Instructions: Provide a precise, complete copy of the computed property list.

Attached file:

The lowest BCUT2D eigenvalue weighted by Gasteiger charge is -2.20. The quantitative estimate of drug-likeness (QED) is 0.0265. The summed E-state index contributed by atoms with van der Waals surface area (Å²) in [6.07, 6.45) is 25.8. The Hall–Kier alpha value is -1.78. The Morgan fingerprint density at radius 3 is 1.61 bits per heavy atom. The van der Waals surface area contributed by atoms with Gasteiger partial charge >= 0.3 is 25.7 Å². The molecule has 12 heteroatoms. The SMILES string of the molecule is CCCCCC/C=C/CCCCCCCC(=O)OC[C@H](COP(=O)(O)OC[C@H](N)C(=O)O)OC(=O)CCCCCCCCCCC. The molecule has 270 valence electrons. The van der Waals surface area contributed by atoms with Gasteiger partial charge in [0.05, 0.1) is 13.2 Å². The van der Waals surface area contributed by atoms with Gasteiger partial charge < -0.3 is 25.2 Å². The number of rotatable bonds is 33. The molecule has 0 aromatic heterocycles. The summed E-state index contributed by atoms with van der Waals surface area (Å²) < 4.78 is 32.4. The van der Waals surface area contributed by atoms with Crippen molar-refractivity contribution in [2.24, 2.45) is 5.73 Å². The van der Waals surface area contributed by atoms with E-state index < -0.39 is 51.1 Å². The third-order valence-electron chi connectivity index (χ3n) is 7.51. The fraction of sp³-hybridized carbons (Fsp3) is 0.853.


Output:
The lowest BCUT2D eigenvalue weighted by Gasteiger charge is -2.20. The quantitative estimate of drug-likeness (QED) is 0.0265. The summed E-state index contributed by atoms with van der Waals surface area (Å²) in [6.07, 6.45) is 25.8. The Hall–Kier alpha value is -1.78. The Morgan fingerprint density at radius 3 is 1.61 bits per heavy atom. The van der Waals surface area contributed by atoms with Gasteiger partial charge >= 0.3 is 25.7 Å². The molecule has 12 heteroatoms. The SMILES string of the molecule is CCCCCC/C=C/CCCCCCCC(=O)OC[C@H](COP(=O)(O)OC[C@H](N)C(=O)O)OC(=O)CCCCCCCCCCC. The molecule has 270 valence electrons. The van der Waals surface area contributed by atoms with Gasteiger partial charge in [0.05, 0.1) is 13.2 Å². The van der Waals surface area contributed by atoms with Gasteiger partial charge < -0.3 is 25.2 Å². The number of rotatable bonds is 33. The molecule has 0 aromatic heterocycles. The summed E-state index contributed by atoms with van der Waals surface area (Å²) < 4.78 is 32.4. The van der Waals surface area contributed by atoms with Crippen molar-refractivity contribution in [2.24, 2.45) is 5.73 Å². The van der Waals surface area contributed by atoms with E-state index < -0.39 is 51.1 Å². The third-order valence-electron chi connectivity index (χ3n) is 7.51. The fraction of sp³-hybridized carbons (Fsp3) is 0.853.